DRIVER PERFORMANCE ON HORIZONTAL CURVES

LOCATIONS WERE STUDIED ON TWO-LANE HIGHWAYS PRIMARILY IN NEW YORK AND MARYLAND, TO DETERMINE THE PERFORMANCE OF PASSENGER CARS ON HORIZONTAL CURVES HAVING A RANGE IN MINIMUM SIGHT DISTANCES FROM 200 TO 655 FEET AND A CURVATURE FROM 3 TO 29 DEGREES. A TOTAL OF 8,400 FREE-MOVING PASSENGER CAR SPEEDS WERE OBSERVED ON THE INSIDE LANES OF 55 DIFFERENT CURVES AND ON THE OUTSIDE LANES OF 33 OF THESE CURVES. THE ANALYSES INCLUDE THE FOLLOWING INVESTIGATIONS: COEFFICIENT OF SIDE FRICTION THAT VEHICLES ACTUALLY DEVELOPED IN TRAVERSING HORIZONTAL CURVES, THE EFFECT OF SUPERELEVATION ON DRIVER BEHAVIOR, SIGHT DISTANCE AS RELATED TO CURVATURE, SPEED AS RELATED TO SIGHT DISTANCE AND CURVATURE, AND PASSENGER-CAR SPEEDS AS COMPARED TO VARIOUS STANDARDS FOR SAFE SPEEDS AS BASED ON STOPPING DISTANCES. FROM THESE STUDIES IT APPEARS THAT SIGHT DISTANCES SHOULD BE AT LEAST 400 FEET (IF MEASURED FROM A HEIGHT OF 4-1/2 FEET TO 4 INCHES) ON HORIZONTAL CURVES ON MAIN RURAL HIGHWAYS IF DRIVERS ARE TO BE EXPECTED TO STOP WHEN AN OBJECT SUDDENLY APPEARS IN THEIR LANE.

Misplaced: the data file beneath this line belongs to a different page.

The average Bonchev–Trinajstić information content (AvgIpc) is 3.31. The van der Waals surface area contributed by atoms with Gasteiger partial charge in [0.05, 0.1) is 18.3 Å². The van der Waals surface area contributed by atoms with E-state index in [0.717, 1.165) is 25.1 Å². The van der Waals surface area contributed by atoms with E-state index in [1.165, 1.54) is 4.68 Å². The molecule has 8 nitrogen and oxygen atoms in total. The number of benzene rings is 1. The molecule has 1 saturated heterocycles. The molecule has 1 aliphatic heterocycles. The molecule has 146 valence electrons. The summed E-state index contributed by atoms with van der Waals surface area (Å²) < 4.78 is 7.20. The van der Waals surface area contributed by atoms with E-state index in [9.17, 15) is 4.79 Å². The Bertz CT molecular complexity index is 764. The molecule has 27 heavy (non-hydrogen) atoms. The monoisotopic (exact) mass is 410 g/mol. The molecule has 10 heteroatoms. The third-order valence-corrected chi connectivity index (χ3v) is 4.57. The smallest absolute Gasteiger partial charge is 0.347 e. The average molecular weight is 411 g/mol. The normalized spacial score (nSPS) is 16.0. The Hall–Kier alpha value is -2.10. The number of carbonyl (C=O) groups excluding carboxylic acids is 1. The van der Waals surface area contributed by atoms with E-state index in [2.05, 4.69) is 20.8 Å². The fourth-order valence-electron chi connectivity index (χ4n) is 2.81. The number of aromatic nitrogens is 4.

• Supplemental Notes:
    • Vol 33, pp 446-466, 20 FIG, 8 TAB
  • Authors:
    • Taragin, A
    • Leisch, L E
  • Publication Date: 1954

Media Info

  • Monograph Title: Proceedings of the Thirty-Third Annual Meeting of the Highway Research Board, Washington, D.C., January 12-15, 1954
  • Serial:

Subject/Index Terms

Filing Info

  • Accession Number: 00222775
  • Record Type: Publication
  • Files: TRIS, TRB
  • Created Date: Oct 14 1994 12:00AM